"Memento Mori" starts, uncomfortably enough, like a medical drama with the gore coming from Frank Castle's wounds and the medical procedure needed to save him. Director Stephen Surjik seems to realize quickly that the level of gore is moving toward disturbing, so Russo's exit from his facility is treated with more speed and art than realistic gore. That helps to make "Memento Mori" accessible. So, too, does the fact that the episode quickly transitions into characters talking and people exploring the consequences of the prior twelve episodes.
The realism of the Lieberman's awkwardness is magnificent. Jaime Ray Newman watching Moss-Barach and the kids playing cards allows her to present Sarah Lieberman with wordless charm. Newman is great at showing the build-up to the Liebermans' reunion quickie. Impressive as well is the level of detail that writer Steve Lightfoot and Surjik put into the piece where Russo can easily recognize - and the viewer can credibly believe - the sound of Castle releasing his rifle's magazine.
Surjik creates a beautiful-looking season finale with "Memento Mori." The simple shot of the clouds over New York City is artful and the falling coffee mugs are fantastic. Surjik taking the time to show things like Curtis putting on his prosthetic leg continues the sense of realism that is seldom shown on television. In fact, it is funny for how realistic most of the episode is that Surjik has Hoyle's coffee maker work at superhuman speeds.
"Memento Mori" reveals well the level of personal betrayal Frank Castle has been feeling for the latter half of the season by showing the moments leading up to Castle's family getting slaughtered. The scenes with Frank Castle and his family are heartwrenching. Russo continues to be well-characterized as the ultimate villain of The Punisher through the illustration that he has made his own narrative.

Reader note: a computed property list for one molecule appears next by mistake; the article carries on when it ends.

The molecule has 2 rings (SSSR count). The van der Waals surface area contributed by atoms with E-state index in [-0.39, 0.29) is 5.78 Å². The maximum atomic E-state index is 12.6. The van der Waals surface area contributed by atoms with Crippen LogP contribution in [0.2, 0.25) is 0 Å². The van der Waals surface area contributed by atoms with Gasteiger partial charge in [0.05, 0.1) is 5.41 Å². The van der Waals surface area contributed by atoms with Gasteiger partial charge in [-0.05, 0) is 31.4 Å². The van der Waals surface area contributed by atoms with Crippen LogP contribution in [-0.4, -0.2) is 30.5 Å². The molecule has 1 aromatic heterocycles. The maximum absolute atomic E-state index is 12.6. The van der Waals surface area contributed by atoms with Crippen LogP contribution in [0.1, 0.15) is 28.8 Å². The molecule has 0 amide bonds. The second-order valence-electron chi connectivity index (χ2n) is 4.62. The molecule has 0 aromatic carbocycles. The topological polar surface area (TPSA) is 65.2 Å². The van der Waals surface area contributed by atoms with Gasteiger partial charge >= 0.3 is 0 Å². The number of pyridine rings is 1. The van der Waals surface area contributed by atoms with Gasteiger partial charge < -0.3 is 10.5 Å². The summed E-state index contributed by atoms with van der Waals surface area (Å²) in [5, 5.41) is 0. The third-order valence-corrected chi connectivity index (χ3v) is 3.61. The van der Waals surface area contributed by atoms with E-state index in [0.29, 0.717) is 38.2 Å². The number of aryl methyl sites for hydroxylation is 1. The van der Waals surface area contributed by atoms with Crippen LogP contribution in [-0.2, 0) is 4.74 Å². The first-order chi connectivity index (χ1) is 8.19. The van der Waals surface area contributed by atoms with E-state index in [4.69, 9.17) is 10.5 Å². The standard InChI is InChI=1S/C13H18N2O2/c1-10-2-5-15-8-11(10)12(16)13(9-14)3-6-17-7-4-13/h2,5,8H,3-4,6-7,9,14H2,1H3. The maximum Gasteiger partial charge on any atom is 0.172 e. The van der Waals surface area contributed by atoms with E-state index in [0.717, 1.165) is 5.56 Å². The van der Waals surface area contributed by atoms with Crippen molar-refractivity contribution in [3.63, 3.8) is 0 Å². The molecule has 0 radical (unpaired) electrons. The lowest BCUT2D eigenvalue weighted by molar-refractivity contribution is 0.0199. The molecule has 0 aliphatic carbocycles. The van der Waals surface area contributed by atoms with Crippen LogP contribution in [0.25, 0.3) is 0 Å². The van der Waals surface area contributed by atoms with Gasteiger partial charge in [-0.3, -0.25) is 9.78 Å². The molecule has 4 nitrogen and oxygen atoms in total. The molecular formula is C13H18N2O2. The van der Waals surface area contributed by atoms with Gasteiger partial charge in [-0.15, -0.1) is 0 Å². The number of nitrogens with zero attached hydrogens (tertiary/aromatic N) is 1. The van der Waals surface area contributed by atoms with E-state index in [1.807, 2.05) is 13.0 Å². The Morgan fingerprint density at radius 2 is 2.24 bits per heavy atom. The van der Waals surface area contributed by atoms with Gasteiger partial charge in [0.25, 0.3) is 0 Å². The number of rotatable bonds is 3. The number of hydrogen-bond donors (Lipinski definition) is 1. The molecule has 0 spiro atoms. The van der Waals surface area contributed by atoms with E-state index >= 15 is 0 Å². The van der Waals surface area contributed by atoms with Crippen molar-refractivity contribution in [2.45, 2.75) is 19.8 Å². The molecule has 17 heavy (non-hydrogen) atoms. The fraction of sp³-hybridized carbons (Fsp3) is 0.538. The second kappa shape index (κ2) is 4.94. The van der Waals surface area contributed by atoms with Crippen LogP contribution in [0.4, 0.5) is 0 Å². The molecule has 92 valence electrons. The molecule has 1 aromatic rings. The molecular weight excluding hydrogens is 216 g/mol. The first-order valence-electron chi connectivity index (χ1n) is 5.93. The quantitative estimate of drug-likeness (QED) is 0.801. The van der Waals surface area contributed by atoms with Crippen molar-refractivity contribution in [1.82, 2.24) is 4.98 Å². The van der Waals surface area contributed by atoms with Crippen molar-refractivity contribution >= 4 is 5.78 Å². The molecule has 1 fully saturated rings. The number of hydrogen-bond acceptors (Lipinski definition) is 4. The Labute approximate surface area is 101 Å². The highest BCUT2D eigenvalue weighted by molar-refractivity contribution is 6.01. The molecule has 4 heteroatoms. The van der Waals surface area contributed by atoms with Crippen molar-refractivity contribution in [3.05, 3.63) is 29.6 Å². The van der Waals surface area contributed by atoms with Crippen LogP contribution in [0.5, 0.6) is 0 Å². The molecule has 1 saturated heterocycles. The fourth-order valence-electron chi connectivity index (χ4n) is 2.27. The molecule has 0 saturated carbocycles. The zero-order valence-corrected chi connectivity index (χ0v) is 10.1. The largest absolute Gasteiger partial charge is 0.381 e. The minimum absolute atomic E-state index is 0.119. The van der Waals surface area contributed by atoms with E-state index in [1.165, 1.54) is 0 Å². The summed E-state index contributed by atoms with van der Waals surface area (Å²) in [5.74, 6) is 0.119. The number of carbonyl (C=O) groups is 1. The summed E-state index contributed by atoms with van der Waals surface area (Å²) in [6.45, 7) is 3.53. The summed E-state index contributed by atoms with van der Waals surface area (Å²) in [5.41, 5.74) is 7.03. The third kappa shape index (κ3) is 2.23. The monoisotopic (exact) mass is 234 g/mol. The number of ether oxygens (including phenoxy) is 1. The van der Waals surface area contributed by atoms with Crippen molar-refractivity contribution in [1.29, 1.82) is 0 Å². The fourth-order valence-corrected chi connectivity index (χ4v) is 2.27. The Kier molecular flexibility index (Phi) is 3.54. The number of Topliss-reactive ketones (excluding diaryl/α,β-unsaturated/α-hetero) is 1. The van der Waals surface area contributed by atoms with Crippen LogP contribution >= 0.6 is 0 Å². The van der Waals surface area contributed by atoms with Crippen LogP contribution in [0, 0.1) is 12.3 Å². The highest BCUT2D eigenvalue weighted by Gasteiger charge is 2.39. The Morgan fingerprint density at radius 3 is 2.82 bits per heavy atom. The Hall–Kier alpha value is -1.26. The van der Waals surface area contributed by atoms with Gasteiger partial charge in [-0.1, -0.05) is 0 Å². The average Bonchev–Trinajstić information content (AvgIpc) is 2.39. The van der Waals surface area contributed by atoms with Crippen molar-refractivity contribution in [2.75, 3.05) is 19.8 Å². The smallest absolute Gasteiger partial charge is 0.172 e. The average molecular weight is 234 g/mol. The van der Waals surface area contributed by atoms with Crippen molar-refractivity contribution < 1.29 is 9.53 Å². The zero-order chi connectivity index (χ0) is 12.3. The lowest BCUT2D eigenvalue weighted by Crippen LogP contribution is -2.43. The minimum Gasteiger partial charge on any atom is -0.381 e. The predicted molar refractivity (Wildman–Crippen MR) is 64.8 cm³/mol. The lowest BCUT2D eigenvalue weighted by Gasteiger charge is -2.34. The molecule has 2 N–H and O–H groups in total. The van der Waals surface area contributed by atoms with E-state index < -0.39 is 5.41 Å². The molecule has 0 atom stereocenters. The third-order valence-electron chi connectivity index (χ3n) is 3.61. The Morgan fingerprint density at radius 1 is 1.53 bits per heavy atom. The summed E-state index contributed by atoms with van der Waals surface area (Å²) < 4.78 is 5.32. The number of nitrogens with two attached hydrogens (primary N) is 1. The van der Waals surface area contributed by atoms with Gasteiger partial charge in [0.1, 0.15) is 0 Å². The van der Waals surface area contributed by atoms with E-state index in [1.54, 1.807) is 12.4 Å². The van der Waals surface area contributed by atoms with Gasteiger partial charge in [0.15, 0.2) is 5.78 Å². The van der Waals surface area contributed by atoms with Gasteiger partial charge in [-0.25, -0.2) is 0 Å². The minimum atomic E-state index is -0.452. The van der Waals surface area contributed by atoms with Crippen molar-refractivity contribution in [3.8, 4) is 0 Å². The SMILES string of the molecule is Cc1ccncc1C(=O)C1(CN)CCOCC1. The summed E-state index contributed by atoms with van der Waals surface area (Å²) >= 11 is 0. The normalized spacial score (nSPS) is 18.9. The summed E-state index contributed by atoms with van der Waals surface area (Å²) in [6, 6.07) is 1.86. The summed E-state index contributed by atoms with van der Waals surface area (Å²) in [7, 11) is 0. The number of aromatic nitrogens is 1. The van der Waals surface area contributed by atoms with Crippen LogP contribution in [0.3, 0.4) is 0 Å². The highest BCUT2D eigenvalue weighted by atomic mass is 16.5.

Ben Barnes makes a truly disturbing transition over the course of "Memento Mori." Russo goew from being a military minded man with some sense of his own personal ethos to a deranged maniac without ever seeming like the transformation is inorganic. Barnes is terrifying as Russo in almost every scene he is in in "Memento Mori."
"Memento Mori" is a series of surprises and revelations and it is incredible. The performances are wonderful by all involved and the fact that Frank Castle both develops as a character and remains true to his moral core makes for compelling television. Whoever thought that The Punisher could create a legitimate tearjerker?! But "Memento Mori" is that; it develops from a series of tense, action moments that manage to bring about plot resolution to big character moments to the season's ever-present exploration of the effects upon a soldier of their actions while at war.
"Memento Mori" is an amazing end to an incredible season of television. The balance of art and realism, horror and heart makes for - and no one is more surprised than me! - a perfect season finale.
For other Marvel Television Universe season finales, please visit my reviews of:
"AKA Smile" - Jessica Jones
"World's End" - Agents Of S.H.I.E.L.D.
"And Finally . . . Black Bolt" - Inhumans
For other television season and episode reviews, please visit my Television Review Index Page for an organized listing!
© 2017 W.L. Swarts. May not be reprinted without permission.